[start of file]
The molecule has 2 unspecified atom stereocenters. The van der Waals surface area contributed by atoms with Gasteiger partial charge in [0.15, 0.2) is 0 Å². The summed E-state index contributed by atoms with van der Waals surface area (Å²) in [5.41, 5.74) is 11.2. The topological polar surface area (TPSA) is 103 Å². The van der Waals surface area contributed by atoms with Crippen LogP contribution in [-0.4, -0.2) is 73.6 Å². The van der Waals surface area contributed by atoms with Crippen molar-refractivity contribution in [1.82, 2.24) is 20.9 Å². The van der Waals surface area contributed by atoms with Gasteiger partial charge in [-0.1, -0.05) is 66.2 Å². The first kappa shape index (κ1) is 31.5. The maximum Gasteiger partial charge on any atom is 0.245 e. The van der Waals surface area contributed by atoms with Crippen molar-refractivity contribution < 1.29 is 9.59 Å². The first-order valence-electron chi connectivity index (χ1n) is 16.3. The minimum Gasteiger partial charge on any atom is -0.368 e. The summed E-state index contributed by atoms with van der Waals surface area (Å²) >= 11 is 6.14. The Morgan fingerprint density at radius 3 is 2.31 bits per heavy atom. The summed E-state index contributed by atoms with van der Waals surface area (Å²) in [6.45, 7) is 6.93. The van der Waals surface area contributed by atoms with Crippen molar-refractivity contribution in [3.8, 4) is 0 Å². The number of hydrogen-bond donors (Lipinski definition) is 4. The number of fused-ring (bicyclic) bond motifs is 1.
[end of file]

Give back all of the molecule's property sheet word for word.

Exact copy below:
The molecule has 2 unspecified atom stereocenters. The van der Waals surface area contributed by atoms with Gasteiger partial charge in [0.15, 0.2) is 0 Å². The summed E-state index contributed by atoms with van der Waals surface area (Å²) in [5.41, 5.74) is 11.2. The topological polar surface area (TPSA) is 103 Å². The van der Waals surface area contributed by atoms with Crippen LogP contribution in [-0.4, -0.2) is 73.6 Å². The van der Waals surface area contributed by atoms with Crippen molar-refractivity contribution in [1.82, 2.24) is 20.9 Å². The van der Waals surface area contributed by atoms with Gasteiger partial charge in [-0.1, -0.05) is 66.2 Å². The first kappa shape index (κ1) is 31.5. The maximum Gasteiger partial charge on any atom is 0.245 e. The van der Waals surface area contributed by atoms with Crippen molar-refractivity contribution < 1.29 is 9.59 Å². The first-order valence-electron chi connectivity index (χ1n) is 16.3. The minimum Gasteiger partial charge on any atom is -0.368 e. The summed E-state index contributed by atoms with van der Waals surface area (Å²) >= 11 is 6.14. The Morgan fingerprint density at radius 3 is 2.31 bits per heavy atom. The summed E-state index contributed by atoms with van der Waals surface area (Å²) in [6.45, 7) is 6.93. The van der Waals surface area contributed by atoms with Crippen molar-refractivity contribution in [3.8, 4) is 0 Å². The number of hydrogen-bond donors (Lipinski definition) is 4. The number of fused-ring (bicyclic) bond motifs is 1.